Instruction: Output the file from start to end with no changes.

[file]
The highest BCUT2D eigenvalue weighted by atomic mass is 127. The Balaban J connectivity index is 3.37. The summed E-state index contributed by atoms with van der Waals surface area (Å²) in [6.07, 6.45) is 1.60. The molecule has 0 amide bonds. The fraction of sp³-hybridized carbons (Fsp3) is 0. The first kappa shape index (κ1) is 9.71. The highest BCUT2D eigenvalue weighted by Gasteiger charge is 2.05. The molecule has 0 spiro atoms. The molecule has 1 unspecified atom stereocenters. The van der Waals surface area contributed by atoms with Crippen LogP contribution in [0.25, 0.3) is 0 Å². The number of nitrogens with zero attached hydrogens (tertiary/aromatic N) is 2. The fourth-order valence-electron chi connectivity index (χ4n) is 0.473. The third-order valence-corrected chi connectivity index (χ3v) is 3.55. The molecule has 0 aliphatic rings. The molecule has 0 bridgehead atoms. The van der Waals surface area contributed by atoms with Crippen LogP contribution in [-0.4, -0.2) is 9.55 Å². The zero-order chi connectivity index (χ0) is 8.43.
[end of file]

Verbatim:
The highest BCUT2D eigenvalue weighted by atomic mass is 127. The Balaban J connectivity index is 3.37. The summed E-state index contributed by atoms with van der Waals surface area (Å²) in [6.07, 6.45) is 1.60. The molecule has 0 amide bonds. The fraction of sp³-hybridized carbons (Fsp3) is 0. The first kappa shape index (κ1) is 9.71. The highest BCUT2D eigenvalue weighted by Gasteiger charge is 2.05. The molecule has 0 spiro atoms. The molecule has 1 unspecified atom stereocenters. The van der Waals surface area contributed by atoms with Crippen LogP contribution in [0.25, 0.3) is 0 Å². The number of nitrogens with zero attached hydrogens (tertiary/aromatic N) is 2. The fourth-order valence-electron chi connectivity index (χ4n) is 0.473. The third-order valence-corrected chi connectivity index (χ3v) is 3.55. The molecule has 0 aliphatic rings. The molecule has 0 bridgehead atoms. The van der Waals surface area contributed by atoms with Crippen LogP contribution in [-0.4, -0.2) is 9.55 Å². The zero-order chi connectivity index (χ0) is 8.43.